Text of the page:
Wednesday, August 26, 2009

Pentecost 12 (Proper 16), Sunday August 23, 2009

I Kings 8:22-30, 41-43; Psalm 84; Ephesians 6:10-20; John 6:56-69

Preached by Deacon John Warner

Family Dinner

Jesus said, “Those who eat my flesh and drink my blood abide in me, and I in them.

I thought I was from a large family, being the oldest of five children and one of sixteen first cousins, the children of my mother and her two sisters. However, when I married Marsha and began attending family reunions, birthdays and holiday celebrations, I learned the true meaning of a large family. Marsha grew up in a rural community traditionally characterized by large families needed as labor for family farms. Although Marsha was only the youngest of three siblings, her parents’ brothers and sisters could have outfitted a football league. Marsha’s father was one of eleven siblings while her mother was one of nine.

These family events offered an opportunity to catch up on family news—who’s pregnant, engaged, separated or ill. Food was brought in from the cars and trucks and set on tables being sure to reserve one table for the “sacred” desserts. Everybody had their favorite dessert. You might hear one father tell his daughter to run and grab one of Aunt Mabel’s limited supply of fried apple tarts--or a family member telling her sister that she just had to try a slice of Aunt Louise’s delicious coconut cake. And who could resist a piece of Aunt Mae’s chocolate pie? My mouth waters right now thinking of these heavenly delights.

The church has its own communal meals. Although I have heard church members tell visitors that we at St. Augustine are the “eatiness” group of people with its summer breakfasts, foyer groups and Special Event dinners, I’m not talking about these events; I’m specifically addressing the Eucharist that we share as a community each Sunday.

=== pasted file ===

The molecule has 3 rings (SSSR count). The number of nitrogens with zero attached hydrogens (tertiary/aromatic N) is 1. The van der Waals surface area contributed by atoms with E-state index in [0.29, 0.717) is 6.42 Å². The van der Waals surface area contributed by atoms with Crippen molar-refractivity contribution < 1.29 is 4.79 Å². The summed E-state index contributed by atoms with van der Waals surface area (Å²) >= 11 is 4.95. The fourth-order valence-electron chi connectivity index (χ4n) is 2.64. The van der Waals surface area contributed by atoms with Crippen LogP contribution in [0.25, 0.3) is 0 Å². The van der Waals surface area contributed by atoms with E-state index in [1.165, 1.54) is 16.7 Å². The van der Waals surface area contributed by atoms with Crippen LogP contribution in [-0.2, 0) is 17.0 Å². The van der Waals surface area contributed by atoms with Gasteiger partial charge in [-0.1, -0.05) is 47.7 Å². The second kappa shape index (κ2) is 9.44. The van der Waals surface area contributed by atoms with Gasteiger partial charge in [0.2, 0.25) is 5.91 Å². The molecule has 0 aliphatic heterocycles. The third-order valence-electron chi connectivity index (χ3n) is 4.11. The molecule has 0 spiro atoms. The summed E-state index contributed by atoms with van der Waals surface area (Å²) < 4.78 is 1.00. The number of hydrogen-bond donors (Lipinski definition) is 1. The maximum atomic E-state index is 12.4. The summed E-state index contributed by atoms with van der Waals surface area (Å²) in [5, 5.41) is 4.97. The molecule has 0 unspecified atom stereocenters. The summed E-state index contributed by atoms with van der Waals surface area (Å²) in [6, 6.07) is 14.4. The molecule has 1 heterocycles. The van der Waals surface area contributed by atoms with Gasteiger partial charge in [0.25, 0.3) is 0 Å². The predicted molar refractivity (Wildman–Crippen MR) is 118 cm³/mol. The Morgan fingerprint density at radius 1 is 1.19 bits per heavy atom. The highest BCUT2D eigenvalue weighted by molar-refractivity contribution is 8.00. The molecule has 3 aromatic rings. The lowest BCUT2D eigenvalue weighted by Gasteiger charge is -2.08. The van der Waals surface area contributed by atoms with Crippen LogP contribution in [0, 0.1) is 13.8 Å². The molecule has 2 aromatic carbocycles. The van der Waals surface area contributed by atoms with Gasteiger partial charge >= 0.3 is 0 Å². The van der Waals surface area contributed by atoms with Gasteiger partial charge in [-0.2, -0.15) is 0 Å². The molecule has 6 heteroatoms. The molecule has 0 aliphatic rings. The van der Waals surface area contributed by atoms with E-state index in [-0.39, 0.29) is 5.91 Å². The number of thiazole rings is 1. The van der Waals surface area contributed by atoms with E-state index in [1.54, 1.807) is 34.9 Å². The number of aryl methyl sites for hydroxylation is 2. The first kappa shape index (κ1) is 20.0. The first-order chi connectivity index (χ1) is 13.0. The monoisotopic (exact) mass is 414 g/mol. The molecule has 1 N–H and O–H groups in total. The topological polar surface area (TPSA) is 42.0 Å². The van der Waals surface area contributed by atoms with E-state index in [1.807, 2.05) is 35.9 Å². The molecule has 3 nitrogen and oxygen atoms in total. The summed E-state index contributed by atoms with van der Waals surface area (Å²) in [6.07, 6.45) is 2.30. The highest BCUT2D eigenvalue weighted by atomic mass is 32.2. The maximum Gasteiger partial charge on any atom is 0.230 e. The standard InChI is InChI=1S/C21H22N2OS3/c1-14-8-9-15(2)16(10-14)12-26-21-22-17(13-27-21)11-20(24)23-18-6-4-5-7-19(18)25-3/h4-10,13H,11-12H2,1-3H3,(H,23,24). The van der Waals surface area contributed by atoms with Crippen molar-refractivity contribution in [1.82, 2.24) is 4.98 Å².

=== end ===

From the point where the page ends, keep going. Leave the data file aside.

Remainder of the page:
During August, the Revised Lectionary have taken a break from the Gospel readings from Mark for a series of readings from the 6th chapter of the Gospel of John where Jesus making a series of claims referencing his role for those who call themselves his disciples. First, Jesus states that he is spiritual food. Jesus said to them, “I am the bread of life. Whoever comes to me will never be hungry, and whoever believes in me will never be thirsty” (John 6:35). Next, Jesus indicates that the bread from heaven is superior to what has come before. I am the living bread that comes down from heaven. Whoever eats of this bread will live forever…(John 6:51). Finally, Jesus indicates the communal importance of the Christian meal when he says, “Those who eat my flesh and drink my blood abide in me, and I in them” (John 6:56).

The students of our weekly EFM classes have learned to tolerate the odd questions I throw out to them to stimulate group discussions. One question that I ask the first year students is as follows: “You are Tom Hanks, a castaway on an isolated South Pacific island and its only resident. Can you begin your own religion? The rationale for the question is that one of the EFM writers pose a premise that any religion, including Christianity, involves two dimensions—one, a vertical relationship between humanity and God and two, a horizontal relationship within a community of man (and woman).